Future of Technology May Be Determined by Millennial Malaise, Female Fans and Affluent Data Altruists
A new study commissioned by Intel and conducted by Penn Schoen Berland examining global attitudes toward technology innovation challenges existing perceptions on technology champions and hotspots. The research reveals millennials (ages 18 to 24) are the least enthusiastic about technology today yet are optimistic for future technology that delivers a more personalized experience, while women in emerging markets are the most optimistic about innovations in technology.
The "Intel Innovation Barometer" reveals millennials globally show a stark contrast to their reputation as digital natives who can't get enough technology in their lives. A majority of millennials agree that technology makes people less human and that society relies on technology too much.
However, millennials also believe technology enhances their personal relationships (69 percent) and have great hope that innovations will positively impact education (57 percent), transportation (52 percent) and healthcare (49 percent). This generation is also slightly more willing than their oldest cohorts to anonymously share birth dates, GPS records and online shopping history if it helps to improve experiences.
"At first glance it seems millennials are rejecting technology, but I suspect the reality is more complicated and interesting," said Dr. Genevieve Bell, anthropologist and director of Interaction and Experience Research at Intel Labs. "A different way to read this might be that millennials want technology to do more for them, and we have work to do to make it much more personal and less burdensome."
Millennials want future technology to make life better, more simple and fun. Eighty-six percent believe technology innovation makes life simpler, and more than one-third think technology should know them by learning about their behavior and preferences. They want experiences that help them stay in the moment and be their best selves.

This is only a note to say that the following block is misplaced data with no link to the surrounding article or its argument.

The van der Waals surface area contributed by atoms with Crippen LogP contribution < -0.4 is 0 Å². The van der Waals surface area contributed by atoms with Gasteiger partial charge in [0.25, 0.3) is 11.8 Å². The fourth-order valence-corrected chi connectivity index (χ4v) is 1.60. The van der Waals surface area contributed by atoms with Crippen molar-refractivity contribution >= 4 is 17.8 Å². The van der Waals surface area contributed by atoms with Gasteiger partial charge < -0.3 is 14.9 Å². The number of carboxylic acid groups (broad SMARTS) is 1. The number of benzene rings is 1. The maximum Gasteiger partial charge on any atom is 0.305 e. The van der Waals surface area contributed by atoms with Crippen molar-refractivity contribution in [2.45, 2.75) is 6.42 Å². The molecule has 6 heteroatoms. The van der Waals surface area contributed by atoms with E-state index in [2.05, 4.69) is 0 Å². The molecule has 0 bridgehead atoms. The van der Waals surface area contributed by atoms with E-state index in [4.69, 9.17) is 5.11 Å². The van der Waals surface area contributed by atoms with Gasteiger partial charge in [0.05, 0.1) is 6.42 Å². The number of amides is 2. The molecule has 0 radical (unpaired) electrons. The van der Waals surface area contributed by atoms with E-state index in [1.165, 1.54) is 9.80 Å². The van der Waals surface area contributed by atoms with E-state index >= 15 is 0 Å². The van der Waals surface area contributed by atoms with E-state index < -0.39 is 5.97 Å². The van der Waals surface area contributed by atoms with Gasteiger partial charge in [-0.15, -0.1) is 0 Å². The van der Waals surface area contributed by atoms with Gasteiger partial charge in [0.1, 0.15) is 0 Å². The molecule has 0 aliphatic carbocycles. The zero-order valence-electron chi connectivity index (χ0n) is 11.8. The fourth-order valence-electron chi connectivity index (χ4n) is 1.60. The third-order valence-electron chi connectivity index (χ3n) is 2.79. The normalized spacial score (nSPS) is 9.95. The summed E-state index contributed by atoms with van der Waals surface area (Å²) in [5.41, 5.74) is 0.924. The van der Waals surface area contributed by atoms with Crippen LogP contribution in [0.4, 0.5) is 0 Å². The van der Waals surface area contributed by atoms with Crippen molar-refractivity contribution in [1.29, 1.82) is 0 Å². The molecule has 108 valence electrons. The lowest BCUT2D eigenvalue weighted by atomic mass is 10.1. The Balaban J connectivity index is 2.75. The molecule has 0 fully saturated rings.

Women Carry the Tech Torch
The survey revealed that older women and those living in emerging markets are enthusiastic about the role of technology in their lives. Globally, women over 45 years of age are slightly more likely than younger women to say that people don't use enough technology. They also are more likely to say that technology makes people more human, helping to deepen their relationships.
These female tech fans are even more pronounced in emerging markets such as China, where more than 7 out of 10 women over the age of 45 believe people don't use technology enough. Women in emerging markets across ages believe innovations will drive better education (66 percent), transportation (58 percent), work (57 percent) and healthcare (56 percent). Women in emerging markets would be willing to embrace technologies others may consider to be too personal to improve their experiences: software that watches their work habits (86 percent), students' study habits (88 percent) and even smart toilets that monitor their health (77 percent).
"Women historically have become avid users of technology when that technology solves a problem, helps us organize our lives and that of our families as well as aids us in saving time and time shifting," added Bell. "I have to wonder whether this data is showing that women are optimistic because they see technology innovation that is starting to deliver on the promise of better fitting into the rhythms of our days, helping with our specific concerns and needs, and creating new compelling experiences that women and men alike will find valuable."
Digital Affluence and Data Sharing
The research revealed that individuals with high incomes are the most willing to anonymously share personal data, such as results of lab tests and travel information. They are also the most likely to own technology devices and engage with technology on a regular basis.
However, the research revealed that it is possible to incentivize sharing by showing the specific benefits. For example, when asked if they would share personal information to lower costs of medications, the number of low-income consumers previously unwilling to share their data dramatically increases from 66 to 80 percent.
While showing personal benefits is the most compelling way to close the gap between those who will share and those who won't, even showing societal benefits such as improved health treatments or lower costs of commuting helps to make the case for sharing.
"The need for us to show personal meaning and relevance has never been more important for the technology industry," Bell said. "Listening to what people really want and creating technologies that adapt to a wide variety of personal experiences is the future of technology."